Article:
Growth of M. leprae in the mouse foot pad is censored on one end at a plateau caused by the induction of the host's cellmediated immunity, and limited on the other end by the sensitivity of the detection method. Levy (7) has shown that the time to appearance of bacterial growth and its plateau in the mouse foot pad is a function of the proportion of organisms in the inoculum which are capable of multiplying. Relatively few viable bacilli are required for growth to reach plateau levels in the mouse foot pad, the main difference being the fewer number of viable organisms present in an inoculum the longer the time required for growth to become detectable or reach a plateau. The offset in time to growth detection and plateau seen here among the UVtreatcd sets and diluted control suspensions results from a decrease in the number of viable organisms in those inocula. Some growth was eventually detected in each of the UV exposure dosages tested, and with cell clumping and other physical barriers it is difficult to obtain complete sterilization with UV radiation.

UV lamps have been used effectively for many years to aid infection control of aerosolized pathogenic organisms, disinfecting the air or laboratory surfaces. Their utility has been reviewed in depth by Riley and Nardcll (9). Health professionals should remember that UV radiation is hazardous and overexposure can result in acute eye or skin injuries for their personnel (8). The sensitivity to UV seen here for M. leprae suggests that containment and disinfection practices generally found suitable for M. tuberculosis should be equally effective against M. leprae.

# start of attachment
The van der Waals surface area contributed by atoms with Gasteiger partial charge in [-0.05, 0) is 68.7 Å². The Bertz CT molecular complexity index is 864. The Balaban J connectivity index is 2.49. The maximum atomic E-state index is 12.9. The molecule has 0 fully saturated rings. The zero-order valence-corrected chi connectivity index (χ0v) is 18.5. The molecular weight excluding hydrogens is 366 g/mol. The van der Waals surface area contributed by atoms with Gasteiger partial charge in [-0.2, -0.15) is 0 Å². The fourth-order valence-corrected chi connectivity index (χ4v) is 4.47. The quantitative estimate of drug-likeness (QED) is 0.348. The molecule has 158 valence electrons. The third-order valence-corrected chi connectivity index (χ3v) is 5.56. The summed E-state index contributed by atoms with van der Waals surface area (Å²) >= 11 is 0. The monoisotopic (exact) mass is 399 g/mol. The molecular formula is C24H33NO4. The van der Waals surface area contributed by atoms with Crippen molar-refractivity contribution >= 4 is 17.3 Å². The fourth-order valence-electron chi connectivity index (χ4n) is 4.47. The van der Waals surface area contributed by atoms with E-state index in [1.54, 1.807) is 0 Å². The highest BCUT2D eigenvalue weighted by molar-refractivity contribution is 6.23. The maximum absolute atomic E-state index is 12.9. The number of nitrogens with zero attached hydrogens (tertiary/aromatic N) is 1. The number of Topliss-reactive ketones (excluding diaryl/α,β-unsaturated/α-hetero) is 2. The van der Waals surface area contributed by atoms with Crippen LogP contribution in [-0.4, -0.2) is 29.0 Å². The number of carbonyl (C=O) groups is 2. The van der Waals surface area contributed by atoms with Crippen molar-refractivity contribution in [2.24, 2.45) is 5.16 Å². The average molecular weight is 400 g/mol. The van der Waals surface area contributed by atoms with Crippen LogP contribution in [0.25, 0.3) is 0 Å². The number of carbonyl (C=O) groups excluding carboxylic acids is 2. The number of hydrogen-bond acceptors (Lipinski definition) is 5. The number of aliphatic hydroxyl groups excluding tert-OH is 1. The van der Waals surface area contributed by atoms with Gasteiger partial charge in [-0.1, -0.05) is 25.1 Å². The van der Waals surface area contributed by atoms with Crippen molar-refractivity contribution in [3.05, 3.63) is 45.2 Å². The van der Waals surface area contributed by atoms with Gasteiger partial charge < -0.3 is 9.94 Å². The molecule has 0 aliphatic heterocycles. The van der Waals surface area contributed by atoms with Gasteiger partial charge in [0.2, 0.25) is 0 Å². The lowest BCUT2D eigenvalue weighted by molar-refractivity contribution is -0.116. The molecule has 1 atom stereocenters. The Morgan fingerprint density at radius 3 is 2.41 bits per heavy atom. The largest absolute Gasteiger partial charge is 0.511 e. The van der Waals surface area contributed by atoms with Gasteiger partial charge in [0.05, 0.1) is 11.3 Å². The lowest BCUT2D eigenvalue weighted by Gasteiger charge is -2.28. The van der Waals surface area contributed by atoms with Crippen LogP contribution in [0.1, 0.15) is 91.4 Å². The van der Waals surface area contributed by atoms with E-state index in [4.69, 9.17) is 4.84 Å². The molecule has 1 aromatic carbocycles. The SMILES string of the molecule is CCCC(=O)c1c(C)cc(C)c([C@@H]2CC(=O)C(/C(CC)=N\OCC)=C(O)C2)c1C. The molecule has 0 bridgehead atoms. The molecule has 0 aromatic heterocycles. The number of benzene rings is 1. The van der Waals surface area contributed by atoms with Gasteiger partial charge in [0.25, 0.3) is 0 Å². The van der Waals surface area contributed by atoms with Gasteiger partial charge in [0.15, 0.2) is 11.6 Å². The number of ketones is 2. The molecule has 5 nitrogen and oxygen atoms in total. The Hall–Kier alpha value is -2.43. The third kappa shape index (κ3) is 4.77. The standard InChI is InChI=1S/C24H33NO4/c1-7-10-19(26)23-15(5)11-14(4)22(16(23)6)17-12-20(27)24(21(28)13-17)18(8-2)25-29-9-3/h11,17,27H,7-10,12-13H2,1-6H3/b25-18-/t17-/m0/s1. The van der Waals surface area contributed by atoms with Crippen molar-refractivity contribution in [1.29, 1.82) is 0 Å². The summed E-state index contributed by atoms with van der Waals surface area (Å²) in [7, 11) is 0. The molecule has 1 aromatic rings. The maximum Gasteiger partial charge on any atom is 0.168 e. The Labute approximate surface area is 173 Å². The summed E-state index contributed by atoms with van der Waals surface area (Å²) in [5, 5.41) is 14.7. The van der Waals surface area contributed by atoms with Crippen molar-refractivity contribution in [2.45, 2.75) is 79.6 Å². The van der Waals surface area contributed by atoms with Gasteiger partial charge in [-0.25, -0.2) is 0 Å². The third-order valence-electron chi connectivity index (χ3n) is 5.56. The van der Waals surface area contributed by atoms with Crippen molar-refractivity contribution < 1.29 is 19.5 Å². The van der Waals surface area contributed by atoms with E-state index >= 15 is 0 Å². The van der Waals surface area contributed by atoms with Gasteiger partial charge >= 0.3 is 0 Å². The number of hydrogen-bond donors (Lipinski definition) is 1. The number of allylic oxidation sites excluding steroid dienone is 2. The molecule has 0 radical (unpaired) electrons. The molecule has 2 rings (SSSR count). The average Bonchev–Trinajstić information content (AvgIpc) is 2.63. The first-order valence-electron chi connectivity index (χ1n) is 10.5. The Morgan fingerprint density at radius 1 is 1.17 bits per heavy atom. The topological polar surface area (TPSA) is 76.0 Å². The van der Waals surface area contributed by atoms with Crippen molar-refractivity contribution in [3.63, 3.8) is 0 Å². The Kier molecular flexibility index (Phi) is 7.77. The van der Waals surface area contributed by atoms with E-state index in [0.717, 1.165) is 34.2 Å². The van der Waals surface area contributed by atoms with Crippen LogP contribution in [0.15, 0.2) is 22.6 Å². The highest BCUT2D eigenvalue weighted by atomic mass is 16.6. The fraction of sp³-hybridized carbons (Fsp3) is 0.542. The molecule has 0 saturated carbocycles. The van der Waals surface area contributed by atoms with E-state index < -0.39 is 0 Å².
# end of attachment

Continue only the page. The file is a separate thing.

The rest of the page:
Acknowledgment. We are grateful for the technical assistance given by Rita Sanchez, Roena Domingue and J. P. Pasqua. These studies were supported in part with funds from the National Institute of Allergy and Infectious Disease (contract number AI5015-01).



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1. Ph.D., Hansen's Disease Center at Louisiana State University, P.O. Box 25072, Baton Rouge, LA 70894, U.S.A.
2. Ph.D., GWL Hansen's Disease Center at Louisiana State University, P.O. Box 25072, Baton Rouge, LA 70894, U.S.A.

Reprint requests to Dr. Truman at the above address or FAX 1-225-346-5786; e-mail:

Received for publication on 1 October 1999.
Accepted for publication 23 November 1999.